Ryan remembers this one. Always will. It was his first everything: Pass. Completion. Touchdown. All in one 62-yard play against the Detroit Lions in Week 1 his rookie year in 2008.
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They’d worked on the play throughout training camp and organized team activities — it became a staple in Ryan’s early years — a combination of a curl and a flat on one side of the play and then a skinny post, where Jenkins lined up, on the other.
The Friday before, Ryan went to then-offensive coordinator Mike Mularkey and asked for a familiar play for his first pass. Get a completion, get in rhythm. He’d been running the curl-flat concept since high school and “99%” of the time he’d go to that side of the route.
Unless one look was there.
“The defense showed exactly what they were going to do so I knew if I ran my route, the ball was going to be on point and just like it had been all training camp,” Jenkins said. “Hit that center step and the ball was right there. The safety was out of position and was able to run scot-free to the end zone.
“Off Matt went with his career.”
If the safety had been in position, Jenkins said, it wouldn’t have been a touchdown. A catch? Probably. The Falcons ran the play often that year. It offered Ryan, then a rookie, a bunch of safe options for completions and, in the right look, a big-play possibility.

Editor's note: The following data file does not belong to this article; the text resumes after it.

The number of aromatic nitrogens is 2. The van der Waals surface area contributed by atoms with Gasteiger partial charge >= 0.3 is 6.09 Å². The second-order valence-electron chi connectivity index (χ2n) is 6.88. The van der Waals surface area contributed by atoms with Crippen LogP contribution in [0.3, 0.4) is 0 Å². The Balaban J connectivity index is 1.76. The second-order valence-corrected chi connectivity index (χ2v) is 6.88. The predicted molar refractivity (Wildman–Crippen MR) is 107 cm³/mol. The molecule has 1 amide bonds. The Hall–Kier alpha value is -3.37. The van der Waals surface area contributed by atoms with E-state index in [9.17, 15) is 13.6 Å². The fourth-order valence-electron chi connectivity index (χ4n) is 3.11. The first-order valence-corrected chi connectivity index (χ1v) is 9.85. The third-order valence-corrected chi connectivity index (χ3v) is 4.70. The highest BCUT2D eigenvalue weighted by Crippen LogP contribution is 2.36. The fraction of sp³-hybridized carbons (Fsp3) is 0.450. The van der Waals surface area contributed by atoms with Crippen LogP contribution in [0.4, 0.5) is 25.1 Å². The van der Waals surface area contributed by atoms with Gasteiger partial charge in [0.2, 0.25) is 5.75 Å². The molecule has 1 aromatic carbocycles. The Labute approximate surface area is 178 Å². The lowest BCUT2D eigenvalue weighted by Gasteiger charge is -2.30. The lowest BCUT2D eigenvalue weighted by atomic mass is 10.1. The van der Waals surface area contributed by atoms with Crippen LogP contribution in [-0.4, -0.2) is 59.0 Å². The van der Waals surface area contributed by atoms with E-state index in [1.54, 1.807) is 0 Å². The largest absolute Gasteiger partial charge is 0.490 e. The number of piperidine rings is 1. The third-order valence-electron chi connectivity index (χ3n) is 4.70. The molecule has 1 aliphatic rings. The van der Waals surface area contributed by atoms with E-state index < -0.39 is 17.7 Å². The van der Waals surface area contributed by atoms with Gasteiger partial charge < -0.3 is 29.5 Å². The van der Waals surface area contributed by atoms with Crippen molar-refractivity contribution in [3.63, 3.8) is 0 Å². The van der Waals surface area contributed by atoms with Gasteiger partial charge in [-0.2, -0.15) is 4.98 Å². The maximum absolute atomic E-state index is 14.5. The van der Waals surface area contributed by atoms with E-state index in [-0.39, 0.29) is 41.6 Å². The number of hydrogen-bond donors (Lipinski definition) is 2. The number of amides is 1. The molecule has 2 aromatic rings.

Jenkins said he did what he could to get Ryan the ball from the play. Ryan, though, doesn’t have it. He has the helmet and jersey. But his first completion, touchdown and win? Nope, that ball is somewhere lost to the ethers of time.
The memory remains.
Later that season, against Chicago in Week 6, the Bears scored with 11 seconds left to take a 20-19 lead. Ryan, with six seconds remaining, completed a 26-yard deep corner to Jenkins — dubbed Play No. 8 in their two-minute offense — setting up a game-winning Jason Elam field goal.
“Right on the money, while he got hit,” Jenkins said. “I don’t even know if he saw the completion. So make those kind of throws early on in your career, this kid has the potential to be great.”